The ships’ concerts had a list of performers that rivaled Paris or New York. The piano was always in tune, and somehow the man who thought he could whistle and the lady who was determined to sing “Home, Home, from the Hills” were eliminated and a delighted, though often an intoxicated, audience heard and cheered Paul Kochanski or Artur Rubinstein.


ONE August my father found he had to return from Europe earlier than he had planned, and brought Polly back with him. The ship was the France, the handsomest of the French Line. Monsieur LatourMaigret was the purser, and when my father appeared at his office, Monsieur Latour-Maigret embraced him with joy and then threw up his hands in despair on his problems of cabin assignments. The boat was too crowded on this trip, Le bureau à Paris had made a dozen mistakes, having sold the same space several times over.

Monsieur Latour-Maigret of course immediately found a better cabin for my father, with private bath — but for Mademoiselle Pollee, très, très difficile. Would she consent to share a cabin with Mademoiselle Piccard, une chanteuse rarissante, and in two days, parole d’honneur, a perfect single cabin would present itself.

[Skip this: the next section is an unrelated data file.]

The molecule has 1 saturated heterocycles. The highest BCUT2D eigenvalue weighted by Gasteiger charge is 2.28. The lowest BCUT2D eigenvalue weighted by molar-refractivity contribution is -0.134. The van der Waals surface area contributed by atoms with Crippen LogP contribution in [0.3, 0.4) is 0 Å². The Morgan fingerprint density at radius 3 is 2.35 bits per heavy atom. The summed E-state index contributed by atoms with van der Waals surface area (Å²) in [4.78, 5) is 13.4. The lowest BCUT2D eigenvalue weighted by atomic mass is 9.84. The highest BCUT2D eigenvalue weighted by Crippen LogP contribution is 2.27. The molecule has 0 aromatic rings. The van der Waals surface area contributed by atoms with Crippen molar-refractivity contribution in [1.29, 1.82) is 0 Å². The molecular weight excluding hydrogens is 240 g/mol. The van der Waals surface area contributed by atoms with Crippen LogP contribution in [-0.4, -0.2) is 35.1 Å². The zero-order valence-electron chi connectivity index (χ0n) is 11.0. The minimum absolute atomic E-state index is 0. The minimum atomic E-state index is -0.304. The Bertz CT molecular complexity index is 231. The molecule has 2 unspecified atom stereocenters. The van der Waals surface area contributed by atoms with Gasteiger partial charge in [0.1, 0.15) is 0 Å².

Polly looked at the arrangement with some misgivings, for her French was weak, particularly in verbs and high numbers, though she made a constant effort to be idiomatic. She had seen in her French reading the expression hein, which she used frequently but pronounced it to rhyme with “fine.” If she could survive the language difficulties with Mademoiselle Piccard, the cabin presented a definite advantage. It was on a lower deck than my father’s and so would give her greater independence.

Polly was adding the customary three years for the trip. She had several new dresses from Paris and some belonging to her sisters that she was taking home for them. She planned to wear them all in rotation so that she could assure the customs in New York that they were old stuff. It was a point of honor for all of us to get as much as possible through the customs without declaration. In Polly’s shoes were little bottles of liqueurs, and perfume was hidden in hats and in the pockets and linings of her coat. When she walked, she clinked like John Gilpin.

When Polly arrived at the cabin, Mademoiselle Piccard was already lying in the lower berth with a thick cream spread over her face. Polly was not sure if she was awake, so she climbed into the upper berth as quietly as possible. A guttural voice spoke.